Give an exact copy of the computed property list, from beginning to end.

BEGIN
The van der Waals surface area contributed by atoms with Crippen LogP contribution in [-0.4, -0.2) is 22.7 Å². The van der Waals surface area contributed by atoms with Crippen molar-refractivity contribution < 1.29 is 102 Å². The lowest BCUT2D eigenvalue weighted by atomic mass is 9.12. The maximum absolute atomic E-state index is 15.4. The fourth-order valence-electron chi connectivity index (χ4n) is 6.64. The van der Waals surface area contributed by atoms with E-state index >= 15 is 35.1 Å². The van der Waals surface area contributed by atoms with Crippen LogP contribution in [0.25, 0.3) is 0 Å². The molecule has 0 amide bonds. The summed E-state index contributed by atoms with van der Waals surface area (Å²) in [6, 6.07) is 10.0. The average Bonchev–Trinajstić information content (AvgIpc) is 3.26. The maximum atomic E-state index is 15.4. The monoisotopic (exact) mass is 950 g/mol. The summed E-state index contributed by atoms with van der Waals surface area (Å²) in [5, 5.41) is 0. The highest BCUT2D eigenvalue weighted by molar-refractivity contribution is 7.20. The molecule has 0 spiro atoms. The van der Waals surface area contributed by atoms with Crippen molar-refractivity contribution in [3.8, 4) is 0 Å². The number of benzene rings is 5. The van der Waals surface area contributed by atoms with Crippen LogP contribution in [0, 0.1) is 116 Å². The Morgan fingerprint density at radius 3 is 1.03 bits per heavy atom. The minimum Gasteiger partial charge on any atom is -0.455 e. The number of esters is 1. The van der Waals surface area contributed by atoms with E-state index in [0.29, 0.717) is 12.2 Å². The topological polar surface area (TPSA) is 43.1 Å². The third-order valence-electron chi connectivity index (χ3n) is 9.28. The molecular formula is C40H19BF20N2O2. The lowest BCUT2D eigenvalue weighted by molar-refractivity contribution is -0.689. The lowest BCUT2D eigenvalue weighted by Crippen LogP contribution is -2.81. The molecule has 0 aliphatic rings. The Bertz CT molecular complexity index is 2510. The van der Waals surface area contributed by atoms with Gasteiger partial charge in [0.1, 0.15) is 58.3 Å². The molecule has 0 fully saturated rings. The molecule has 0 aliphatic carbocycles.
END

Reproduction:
The van der Waals surface area contributed by atoms with Crippen LogP contribution in [-0.4, -0.2) is 22.7 Å². The van der Waals surface area contributed by atoms with Crippen molar-refractivity contribution < 1.29 is 102 Å². The lowest BCUT2D eigenvalue weighted by atomic mass is 9.12. The maximum absolute atomic E-state index is 15.4. The fourth-order valence-electron chi connectivity index (χ4n) is 6.64. The van der Waals surface area contributed by atoms with E-state index >= 15 is 35.1 Å². The van der Waals surface area contributed by atoms with Crippen LogP contribution in [0.25, 0.3) is 0 Å². The molecule has 0 amide bonds. The summed E-state index contributed by atoms with van der Waals surface area (Å²) in [6, 6.07) is 10.0. The average Bonchev–Trinajstić information content (AvgIpc) is 3.26. The maximum atomic E-state index is 15.4. The monoisotopic (exact) mass is 950 g/mol. The summed E-state index contributed by atoms with van der Waals surface area (Å²) in [5, 5.41) is 0. The highest BCUT2D eigenvalue weighted by molar-refractivity contribution is 7.20. The molecule has 0 spiro atoms. The van der Waals surface area contributed by atoms with Crippen molar-refractivity contribution in [3.8, 4) is 0 Å². The number of benzene rings is 5. The van der Waals surface area contributed by atoms with Crippen LogP contribution in [0, 0.1) is 116 Å². The Morgan fingerprint density at radius 3 is 1.03 bits per heavy atom. The minimum Gasteiger partial charge on any atom is -0.455 e. The number of esters is 1. The van der Waals surface area contributed by atoms with E-state index in [0.29, 0.717) is 12.2 Å². The topological polar surface area (TPSA) is 43.1 Å². The third-order valence-electron chi connectivity index (χ3n) is 9.28. The molecular formula is C40H19BF20N2O2. The lowest BCUT2D eigenvalue weighted by molar-refractivity contribution is -0.689. The lowest BCUT2D eigenvalue weighted by Crippen LogP contribution is -2.81. The molecule has 0 aliphatic rings. The Bertz CT molecular complexity index is 2510. The van der Waals surface area contributed by atoms with Gasteiger partial charge in [0.1, 0.15) is 58.3 Å². The molecule has 0 fully saturated rings. The molecule has 0 aliphatic carbocycles.